Lots of people enter the world of spinning with the aim of spinning for socks...
Then they fall down the rabbit hole and discover just how many things go in to making a good sock yarn. Before you even get in to fibre choice, there's the issue of number of plies (more is better), wether to go classic 3-ply, or modern chain ply (tests seem to show there's very little difference), or even to use opposing plies.
A good sock yarn needs to have bounce and memory. Otherwise the ribbing at the top bags out, and your socks fall down. It needs to withstand lots of friction, and needs to be able to put up with getting warm and damp. Those are of course conditions for felting. Some people are ok with their socks felting, which is fine providing that doesn't make them shrink. It also removes some of that elasticity. So I prefer a fibre that resists felting.
If you want to go pure wool, then Southdown is a really good bet. It resists felting, and has great elasticity. However, it's not great at resisting abrasion. If you have rough feet, or rough patches in your footwear you will get holes.
As well as Southdown I always used to offer a Superwash BFL & Nylon blend. This was great, because the superwash treatment resists felting, and it was hardwearing from the nylon. However, it was actually very similar to the Superwash BFL & Ramie base that I adore. So last summer I started experimenting. I still wanted a really machine-washable option (you can put Southdown in the machine, but I wanted a superwash treated fibre, that people could also use for garments). It also needed to be resist to abrasion, and have more bounce than the Superwash BFL.
And the final result... Two swatches. One went through a machine wash pinned to my jeans pocket. The other was unwashed. The stitches still move, and the size remained un-changed. It's a delight to dye as well.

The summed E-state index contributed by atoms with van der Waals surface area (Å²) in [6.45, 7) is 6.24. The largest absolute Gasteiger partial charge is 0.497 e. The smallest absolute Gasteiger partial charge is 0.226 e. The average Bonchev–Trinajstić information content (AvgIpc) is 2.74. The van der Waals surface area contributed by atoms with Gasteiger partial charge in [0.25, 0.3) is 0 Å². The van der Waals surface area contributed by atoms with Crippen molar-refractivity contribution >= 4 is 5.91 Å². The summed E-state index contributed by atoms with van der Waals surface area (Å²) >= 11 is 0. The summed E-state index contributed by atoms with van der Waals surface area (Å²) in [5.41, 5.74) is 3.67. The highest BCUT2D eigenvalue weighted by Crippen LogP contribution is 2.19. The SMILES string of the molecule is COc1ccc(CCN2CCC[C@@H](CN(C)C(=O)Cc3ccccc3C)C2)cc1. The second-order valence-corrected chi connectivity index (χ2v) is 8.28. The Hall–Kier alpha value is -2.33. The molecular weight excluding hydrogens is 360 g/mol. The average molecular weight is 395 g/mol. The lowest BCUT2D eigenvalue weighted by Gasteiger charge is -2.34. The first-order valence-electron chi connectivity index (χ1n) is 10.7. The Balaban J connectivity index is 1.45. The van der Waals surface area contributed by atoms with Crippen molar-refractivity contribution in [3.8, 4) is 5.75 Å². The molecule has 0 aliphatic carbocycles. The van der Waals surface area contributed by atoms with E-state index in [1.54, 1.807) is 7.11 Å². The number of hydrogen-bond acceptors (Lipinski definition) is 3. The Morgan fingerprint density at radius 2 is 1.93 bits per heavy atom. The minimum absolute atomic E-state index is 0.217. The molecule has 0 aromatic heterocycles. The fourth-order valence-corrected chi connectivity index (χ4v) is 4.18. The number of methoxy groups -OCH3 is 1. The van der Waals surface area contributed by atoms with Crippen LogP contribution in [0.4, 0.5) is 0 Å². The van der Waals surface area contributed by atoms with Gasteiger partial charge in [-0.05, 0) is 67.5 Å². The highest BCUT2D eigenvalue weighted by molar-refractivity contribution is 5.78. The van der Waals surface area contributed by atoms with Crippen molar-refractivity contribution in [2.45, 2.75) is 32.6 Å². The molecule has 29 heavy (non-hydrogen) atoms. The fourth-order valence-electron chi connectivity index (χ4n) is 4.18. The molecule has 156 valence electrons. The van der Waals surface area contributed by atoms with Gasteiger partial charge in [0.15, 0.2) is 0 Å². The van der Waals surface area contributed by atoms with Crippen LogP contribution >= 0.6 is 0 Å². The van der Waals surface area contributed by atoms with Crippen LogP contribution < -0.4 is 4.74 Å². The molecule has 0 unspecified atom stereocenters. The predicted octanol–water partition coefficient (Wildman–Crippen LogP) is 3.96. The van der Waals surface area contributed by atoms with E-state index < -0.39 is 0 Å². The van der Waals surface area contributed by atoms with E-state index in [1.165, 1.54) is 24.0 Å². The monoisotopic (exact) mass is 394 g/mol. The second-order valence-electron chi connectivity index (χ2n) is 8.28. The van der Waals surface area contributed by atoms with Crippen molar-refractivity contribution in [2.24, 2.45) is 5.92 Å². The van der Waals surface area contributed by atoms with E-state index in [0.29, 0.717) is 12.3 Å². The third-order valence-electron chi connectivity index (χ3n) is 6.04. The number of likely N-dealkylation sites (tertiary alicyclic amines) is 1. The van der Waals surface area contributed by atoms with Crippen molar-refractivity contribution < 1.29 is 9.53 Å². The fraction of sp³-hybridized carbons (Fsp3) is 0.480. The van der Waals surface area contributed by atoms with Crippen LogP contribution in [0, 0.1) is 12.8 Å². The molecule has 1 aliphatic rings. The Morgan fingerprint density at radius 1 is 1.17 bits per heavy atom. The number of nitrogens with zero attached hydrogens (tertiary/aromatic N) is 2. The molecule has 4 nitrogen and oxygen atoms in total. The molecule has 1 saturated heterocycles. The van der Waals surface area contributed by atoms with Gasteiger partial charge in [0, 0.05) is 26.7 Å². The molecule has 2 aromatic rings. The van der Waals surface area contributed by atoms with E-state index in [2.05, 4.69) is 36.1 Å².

I'm still using British wool, which was important to me. But it's slightly more coarse than BFL (but for your feet that's really not an issue), and is lovely and bouncy. You could still use this fibre for jumpers, cardigans, gloves and hats, it's definitely not Herdwick!
The Cheviot Hills are in the border area between Scotland and England, and remind me so much of my own bit of Wales.
By Cheviot_ewe_with_lamb.jpg: Donald Macleod from Stornoway, Scotlandderivative work: Coycan (Cheviot_ewe_with_lamb.jpg) [CC BY 2.0 (http://creativecommons.org/licenses/by/2.0)], via Wikimedia Commons
The sheep that live in the area are hardy, living on the hills all year round. They have a lovely bulky fleece, with a 3D crimp that makes the fibre bouncey, and hard wearing. The staple length is 4-5 inches, which makes it excellent for worsted spinning, just what you want from a sock yarn.
To add to the strength I've kept the nylon component. It really does help stop holes developing. To help with the dyeing, because Cheviot is a chalky fibre that can be a bit of a pain to hand dye, and to allow me to dye the eye-socking colours some love in their socks I've added some tussah silk.
I did a small batch for the online shop a few weeks ago, and also had some for sale at Wonderwool. Thos braids flew off the shelves, so I've dyed another batch that will be in the shop at the start of next week.